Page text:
exactly halfway through the Joplin catalog. If you don't mind one
nerdy observation, since I spent a month in 2009 working my way
through the first half of Joplin's rags, I find this one interesting
for one particular reason. The ideas are great, the tunes, the
rhythms, are catchy, and, by the way, the second part of the piece,
a little over a minute and a half in, when the 'trombones' come in
in the left hand--that's the trickiest thing Joplin ever wrote, I
think--but if you're a composer you know that after a while,
cranking out piece after piece, you struggle not to keep doing the
same thing. And for Joplin, it wasn't easy to stay fresh, since rags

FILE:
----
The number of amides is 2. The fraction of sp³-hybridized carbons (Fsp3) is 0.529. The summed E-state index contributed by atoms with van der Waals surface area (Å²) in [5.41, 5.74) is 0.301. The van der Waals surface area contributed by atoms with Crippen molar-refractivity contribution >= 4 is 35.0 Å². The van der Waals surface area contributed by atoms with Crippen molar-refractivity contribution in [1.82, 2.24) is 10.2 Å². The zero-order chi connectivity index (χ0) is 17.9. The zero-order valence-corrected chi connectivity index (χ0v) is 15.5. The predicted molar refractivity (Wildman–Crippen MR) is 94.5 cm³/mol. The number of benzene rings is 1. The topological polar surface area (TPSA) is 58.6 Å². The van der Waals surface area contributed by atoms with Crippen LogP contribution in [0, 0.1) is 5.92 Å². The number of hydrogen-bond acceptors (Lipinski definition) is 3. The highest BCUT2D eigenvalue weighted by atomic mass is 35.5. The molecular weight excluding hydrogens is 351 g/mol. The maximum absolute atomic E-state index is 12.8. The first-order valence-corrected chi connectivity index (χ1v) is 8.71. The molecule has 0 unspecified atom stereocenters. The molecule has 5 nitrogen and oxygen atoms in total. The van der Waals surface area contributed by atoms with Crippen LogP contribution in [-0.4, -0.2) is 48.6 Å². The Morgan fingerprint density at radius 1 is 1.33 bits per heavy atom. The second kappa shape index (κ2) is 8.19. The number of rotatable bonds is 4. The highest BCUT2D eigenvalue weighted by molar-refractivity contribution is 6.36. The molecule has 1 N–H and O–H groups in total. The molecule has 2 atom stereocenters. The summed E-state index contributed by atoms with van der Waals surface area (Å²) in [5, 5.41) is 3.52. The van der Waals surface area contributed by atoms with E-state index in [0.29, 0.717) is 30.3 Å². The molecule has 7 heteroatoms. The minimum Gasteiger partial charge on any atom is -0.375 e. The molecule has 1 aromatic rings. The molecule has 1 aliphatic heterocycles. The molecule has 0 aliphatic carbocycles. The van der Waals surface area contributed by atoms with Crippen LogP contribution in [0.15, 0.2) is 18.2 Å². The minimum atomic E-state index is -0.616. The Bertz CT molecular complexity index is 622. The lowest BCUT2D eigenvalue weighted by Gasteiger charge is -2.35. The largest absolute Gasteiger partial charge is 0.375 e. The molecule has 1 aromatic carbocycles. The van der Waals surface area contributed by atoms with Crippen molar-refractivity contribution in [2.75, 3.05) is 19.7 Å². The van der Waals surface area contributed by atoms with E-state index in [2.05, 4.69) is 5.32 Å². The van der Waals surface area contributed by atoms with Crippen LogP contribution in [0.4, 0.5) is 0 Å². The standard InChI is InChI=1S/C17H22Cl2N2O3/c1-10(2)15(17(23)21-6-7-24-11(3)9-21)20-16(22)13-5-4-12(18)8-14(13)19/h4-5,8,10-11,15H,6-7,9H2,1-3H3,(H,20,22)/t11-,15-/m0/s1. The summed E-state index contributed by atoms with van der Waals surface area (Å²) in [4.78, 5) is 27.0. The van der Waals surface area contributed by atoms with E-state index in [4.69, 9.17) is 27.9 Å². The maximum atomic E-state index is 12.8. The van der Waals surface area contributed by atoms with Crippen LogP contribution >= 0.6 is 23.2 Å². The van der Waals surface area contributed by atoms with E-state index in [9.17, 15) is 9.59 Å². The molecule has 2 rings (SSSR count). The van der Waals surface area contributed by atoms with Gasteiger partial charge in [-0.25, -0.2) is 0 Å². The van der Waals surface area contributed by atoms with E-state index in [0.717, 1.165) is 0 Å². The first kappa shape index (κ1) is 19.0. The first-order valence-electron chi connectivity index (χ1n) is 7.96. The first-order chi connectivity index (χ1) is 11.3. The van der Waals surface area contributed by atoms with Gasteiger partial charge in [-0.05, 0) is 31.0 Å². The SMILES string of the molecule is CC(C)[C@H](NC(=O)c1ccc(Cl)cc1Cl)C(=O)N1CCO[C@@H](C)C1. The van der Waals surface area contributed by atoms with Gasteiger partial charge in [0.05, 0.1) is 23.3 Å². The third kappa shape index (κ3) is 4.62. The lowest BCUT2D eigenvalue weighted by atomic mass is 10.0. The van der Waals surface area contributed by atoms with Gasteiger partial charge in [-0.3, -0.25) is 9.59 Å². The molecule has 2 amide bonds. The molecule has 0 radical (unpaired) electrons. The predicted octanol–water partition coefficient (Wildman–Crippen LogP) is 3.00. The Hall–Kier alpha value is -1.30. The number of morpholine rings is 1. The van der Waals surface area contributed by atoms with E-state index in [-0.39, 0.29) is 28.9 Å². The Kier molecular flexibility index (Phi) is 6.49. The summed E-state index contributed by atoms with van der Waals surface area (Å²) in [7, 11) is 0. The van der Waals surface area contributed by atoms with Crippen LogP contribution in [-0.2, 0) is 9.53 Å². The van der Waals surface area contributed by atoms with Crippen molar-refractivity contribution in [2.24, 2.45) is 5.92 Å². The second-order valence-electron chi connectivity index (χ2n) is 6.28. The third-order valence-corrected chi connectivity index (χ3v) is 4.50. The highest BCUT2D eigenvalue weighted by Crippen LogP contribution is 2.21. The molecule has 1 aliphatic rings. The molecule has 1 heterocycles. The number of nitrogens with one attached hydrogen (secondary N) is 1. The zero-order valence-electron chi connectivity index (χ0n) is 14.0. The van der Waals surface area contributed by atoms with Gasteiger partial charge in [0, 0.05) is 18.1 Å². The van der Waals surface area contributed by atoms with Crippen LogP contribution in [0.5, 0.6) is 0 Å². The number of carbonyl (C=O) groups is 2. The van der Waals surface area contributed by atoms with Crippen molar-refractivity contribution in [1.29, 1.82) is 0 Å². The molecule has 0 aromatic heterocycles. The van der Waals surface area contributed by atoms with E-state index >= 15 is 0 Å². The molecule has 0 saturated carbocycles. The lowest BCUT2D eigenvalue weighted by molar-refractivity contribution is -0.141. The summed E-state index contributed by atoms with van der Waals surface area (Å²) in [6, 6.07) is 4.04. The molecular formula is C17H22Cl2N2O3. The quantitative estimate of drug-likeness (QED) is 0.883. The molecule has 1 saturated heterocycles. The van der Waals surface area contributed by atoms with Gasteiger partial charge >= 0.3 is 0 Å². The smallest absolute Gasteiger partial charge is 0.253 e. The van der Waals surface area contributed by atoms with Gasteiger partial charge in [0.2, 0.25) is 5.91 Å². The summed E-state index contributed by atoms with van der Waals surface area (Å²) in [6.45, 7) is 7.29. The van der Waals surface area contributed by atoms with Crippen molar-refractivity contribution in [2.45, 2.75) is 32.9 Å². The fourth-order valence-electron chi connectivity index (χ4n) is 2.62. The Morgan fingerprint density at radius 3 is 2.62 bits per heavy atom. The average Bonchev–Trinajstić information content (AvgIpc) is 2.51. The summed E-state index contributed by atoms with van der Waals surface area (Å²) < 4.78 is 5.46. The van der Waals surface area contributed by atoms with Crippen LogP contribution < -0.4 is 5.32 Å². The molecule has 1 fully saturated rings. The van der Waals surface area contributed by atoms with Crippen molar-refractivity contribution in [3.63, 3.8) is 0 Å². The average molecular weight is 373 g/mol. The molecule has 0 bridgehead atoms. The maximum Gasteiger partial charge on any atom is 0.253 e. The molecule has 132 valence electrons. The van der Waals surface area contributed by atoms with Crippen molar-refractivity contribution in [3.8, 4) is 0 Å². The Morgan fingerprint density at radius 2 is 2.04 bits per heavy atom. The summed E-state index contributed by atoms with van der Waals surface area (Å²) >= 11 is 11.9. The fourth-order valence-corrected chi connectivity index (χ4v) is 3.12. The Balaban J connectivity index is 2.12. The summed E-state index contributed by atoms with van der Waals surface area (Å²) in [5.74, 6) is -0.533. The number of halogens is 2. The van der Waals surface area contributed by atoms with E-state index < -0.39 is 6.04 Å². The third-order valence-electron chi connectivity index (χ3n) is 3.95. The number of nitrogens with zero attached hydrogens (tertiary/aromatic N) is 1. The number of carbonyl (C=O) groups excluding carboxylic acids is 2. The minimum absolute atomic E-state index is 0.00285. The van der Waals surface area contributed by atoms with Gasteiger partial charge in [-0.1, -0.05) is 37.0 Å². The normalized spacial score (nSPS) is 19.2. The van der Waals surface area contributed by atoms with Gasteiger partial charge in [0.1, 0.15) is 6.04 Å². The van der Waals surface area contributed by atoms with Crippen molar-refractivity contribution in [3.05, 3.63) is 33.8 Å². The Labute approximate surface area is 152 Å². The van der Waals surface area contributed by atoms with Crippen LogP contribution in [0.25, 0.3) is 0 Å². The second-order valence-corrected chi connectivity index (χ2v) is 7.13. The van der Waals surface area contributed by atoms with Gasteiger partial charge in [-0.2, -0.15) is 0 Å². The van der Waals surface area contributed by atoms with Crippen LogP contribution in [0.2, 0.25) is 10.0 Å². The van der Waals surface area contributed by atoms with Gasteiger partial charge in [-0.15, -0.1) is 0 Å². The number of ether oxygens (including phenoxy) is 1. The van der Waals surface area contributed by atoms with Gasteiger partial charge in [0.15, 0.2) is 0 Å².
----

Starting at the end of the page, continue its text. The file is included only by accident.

have a pretty set formula. The odd thing here isn't that there are
four sections, all of which repeat (and each, conveniently 45
seconds long in the recording!): no, what's odd is that, after the
first two parts, it's time to change keys. Nothing new there. But
for some reason, Joplin decides not to go where ragtime composers
nearly always go, which is four steps up; instead he decides to go
one step DOWN. What made him do that, I wonder?
People have always been curious about the nature of
certain artistic gifts, and, having been blessed with some of them, I
thought it would be fun and enlightening to share what I think I know
about musical talent and what I've observed about popular beliefs
There are such a myriad of different kinds of abilities
that it is not easy to zero in on what makes an artist. One of the most